In this study, a composite, biophysical mechanism-based microdosimetric model was developed for the assessment of the primary cellular consequences of radon inhalation. Based on the concentration of radio-aerosols in the inhaled air and the duration of exposure, this mathematical approach allows the computation of the distribution of cellular burdens and the resulting distribution of cellular inactivation and oncogenic transformation probabilities within the epithelium of the human central airways. The composite model is composed of three major parts. The first part is a lung-particle interaction model applying computational fluid and particle dynamics (CFPD) methods. The second part is a lung dosimetry model that quantifies the cellular distribution of radiation exposure within the bronchial epithelium. The third part of the composite model is the unit-track-length model, which allows the prediction of the biological outcome of the exposure at the cellular level. Computations were made for different exposure durations for a miner working in a New Mexico uranium mine. The spatial pattern of the exposed cell nuclei along the epithelium, the distributions of single and multiple α-particle hits, the distributions of cell nucleus doses, and cell inactivation and cell transformation probabilities as a function of the number of inhalations (length of exposure) were investigated and compared for up to 500 inhalations.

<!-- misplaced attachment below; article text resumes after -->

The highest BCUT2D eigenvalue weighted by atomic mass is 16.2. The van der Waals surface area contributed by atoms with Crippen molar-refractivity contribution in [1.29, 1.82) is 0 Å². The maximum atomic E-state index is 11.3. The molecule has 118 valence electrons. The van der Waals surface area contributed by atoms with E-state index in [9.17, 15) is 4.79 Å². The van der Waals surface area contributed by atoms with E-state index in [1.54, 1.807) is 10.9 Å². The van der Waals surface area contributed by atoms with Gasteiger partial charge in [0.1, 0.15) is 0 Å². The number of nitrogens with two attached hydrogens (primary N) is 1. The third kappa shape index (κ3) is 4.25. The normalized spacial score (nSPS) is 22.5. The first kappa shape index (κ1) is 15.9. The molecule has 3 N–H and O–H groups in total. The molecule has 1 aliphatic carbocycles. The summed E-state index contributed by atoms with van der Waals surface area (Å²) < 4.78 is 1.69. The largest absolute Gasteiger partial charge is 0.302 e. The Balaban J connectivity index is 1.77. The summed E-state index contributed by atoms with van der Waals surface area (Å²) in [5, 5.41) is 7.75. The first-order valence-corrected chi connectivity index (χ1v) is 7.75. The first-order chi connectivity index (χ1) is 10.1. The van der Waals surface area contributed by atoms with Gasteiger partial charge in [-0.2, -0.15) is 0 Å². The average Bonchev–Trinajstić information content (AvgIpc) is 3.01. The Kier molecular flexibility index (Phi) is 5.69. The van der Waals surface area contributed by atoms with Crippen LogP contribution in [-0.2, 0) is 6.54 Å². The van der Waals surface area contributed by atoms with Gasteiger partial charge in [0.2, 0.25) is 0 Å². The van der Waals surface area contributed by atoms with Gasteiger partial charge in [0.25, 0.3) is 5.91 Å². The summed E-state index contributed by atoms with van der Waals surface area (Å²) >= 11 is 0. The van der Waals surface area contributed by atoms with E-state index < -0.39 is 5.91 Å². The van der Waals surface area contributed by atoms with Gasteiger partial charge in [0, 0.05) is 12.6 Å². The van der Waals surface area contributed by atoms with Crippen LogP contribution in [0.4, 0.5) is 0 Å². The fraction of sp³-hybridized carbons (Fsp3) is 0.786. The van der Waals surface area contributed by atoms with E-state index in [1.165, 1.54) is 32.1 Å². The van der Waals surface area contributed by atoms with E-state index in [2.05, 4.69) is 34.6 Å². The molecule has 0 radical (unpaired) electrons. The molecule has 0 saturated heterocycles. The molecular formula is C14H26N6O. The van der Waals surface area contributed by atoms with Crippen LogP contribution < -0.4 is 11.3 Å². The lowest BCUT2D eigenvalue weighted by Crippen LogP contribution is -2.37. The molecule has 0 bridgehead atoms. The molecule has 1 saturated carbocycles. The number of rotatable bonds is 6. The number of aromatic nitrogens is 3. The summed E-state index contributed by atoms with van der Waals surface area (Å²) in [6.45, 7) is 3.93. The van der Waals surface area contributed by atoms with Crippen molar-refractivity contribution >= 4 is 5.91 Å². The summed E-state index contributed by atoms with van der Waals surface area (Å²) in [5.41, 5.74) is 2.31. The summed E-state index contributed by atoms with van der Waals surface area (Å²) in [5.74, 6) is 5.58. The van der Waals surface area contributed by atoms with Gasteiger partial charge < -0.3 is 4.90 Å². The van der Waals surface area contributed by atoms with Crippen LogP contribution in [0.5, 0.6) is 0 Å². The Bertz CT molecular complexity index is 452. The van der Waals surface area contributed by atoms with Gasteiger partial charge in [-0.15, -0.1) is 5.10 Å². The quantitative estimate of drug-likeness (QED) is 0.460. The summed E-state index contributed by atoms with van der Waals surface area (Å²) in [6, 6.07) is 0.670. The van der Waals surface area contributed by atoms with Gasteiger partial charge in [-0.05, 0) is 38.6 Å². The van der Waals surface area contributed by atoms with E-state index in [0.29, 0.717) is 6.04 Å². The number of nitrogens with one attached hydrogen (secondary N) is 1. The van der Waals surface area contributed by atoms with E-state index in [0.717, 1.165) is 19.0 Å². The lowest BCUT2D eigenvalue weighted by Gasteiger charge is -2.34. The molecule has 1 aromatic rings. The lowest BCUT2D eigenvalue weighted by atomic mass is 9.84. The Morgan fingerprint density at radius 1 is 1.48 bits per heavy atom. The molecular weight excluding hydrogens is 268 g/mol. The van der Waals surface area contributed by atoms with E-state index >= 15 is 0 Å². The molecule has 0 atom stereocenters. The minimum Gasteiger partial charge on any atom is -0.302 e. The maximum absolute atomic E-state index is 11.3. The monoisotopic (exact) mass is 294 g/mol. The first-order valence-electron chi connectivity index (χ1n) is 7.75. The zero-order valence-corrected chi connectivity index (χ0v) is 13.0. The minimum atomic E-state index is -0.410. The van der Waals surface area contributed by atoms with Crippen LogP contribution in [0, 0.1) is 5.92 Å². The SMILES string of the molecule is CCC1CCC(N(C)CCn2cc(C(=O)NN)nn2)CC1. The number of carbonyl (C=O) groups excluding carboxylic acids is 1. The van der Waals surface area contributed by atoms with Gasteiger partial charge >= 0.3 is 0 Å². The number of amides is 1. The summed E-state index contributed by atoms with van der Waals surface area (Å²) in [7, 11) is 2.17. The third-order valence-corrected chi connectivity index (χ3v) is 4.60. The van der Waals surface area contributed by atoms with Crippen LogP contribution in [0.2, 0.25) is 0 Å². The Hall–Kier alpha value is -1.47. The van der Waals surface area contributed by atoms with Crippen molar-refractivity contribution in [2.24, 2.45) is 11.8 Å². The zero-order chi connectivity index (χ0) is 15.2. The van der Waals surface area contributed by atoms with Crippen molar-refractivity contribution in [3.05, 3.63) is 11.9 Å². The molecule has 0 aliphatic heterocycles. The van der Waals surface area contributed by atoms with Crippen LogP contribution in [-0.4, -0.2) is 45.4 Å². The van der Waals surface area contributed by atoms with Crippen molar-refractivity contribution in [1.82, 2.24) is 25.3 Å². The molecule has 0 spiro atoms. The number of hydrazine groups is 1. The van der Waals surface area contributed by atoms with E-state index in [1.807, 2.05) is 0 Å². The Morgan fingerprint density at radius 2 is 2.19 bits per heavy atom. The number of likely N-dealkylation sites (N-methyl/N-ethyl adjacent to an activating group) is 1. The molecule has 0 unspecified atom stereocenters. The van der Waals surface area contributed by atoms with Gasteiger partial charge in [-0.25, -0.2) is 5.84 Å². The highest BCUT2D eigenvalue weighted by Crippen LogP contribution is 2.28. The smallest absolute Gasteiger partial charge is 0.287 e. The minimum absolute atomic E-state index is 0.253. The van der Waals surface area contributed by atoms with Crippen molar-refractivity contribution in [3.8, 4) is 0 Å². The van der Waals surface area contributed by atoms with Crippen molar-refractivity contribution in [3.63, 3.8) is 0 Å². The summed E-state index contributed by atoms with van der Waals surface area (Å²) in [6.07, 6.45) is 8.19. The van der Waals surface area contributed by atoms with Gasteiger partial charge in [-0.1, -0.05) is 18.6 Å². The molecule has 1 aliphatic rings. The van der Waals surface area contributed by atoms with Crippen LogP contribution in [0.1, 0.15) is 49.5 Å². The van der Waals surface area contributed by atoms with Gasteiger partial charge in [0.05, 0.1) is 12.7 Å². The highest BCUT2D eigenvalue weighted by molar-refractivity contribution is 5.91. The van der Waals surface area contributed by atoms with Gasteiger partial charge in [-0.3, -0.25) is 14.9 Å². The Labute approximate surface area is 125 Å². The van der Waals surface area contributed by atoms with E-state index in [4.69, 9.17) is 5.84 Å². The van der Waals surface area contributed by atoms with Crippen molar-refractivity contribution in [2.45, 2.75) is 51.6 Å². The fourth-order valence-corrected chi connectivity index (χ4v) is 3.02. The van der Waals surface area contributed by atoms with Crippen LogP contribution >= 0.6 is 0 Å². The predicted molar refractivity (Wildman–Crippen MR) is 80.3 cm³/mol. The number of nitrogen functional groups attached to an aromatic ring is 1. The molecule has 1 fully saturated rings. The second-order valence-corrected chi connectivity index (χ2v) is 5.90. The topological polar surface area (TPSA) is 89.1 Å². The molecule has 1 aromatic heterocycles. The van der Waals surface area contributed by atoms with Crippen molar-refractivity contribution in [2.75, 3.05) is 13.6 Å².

ASJC Scopus subject areas
- Radiology Nuclear Medicine and imaging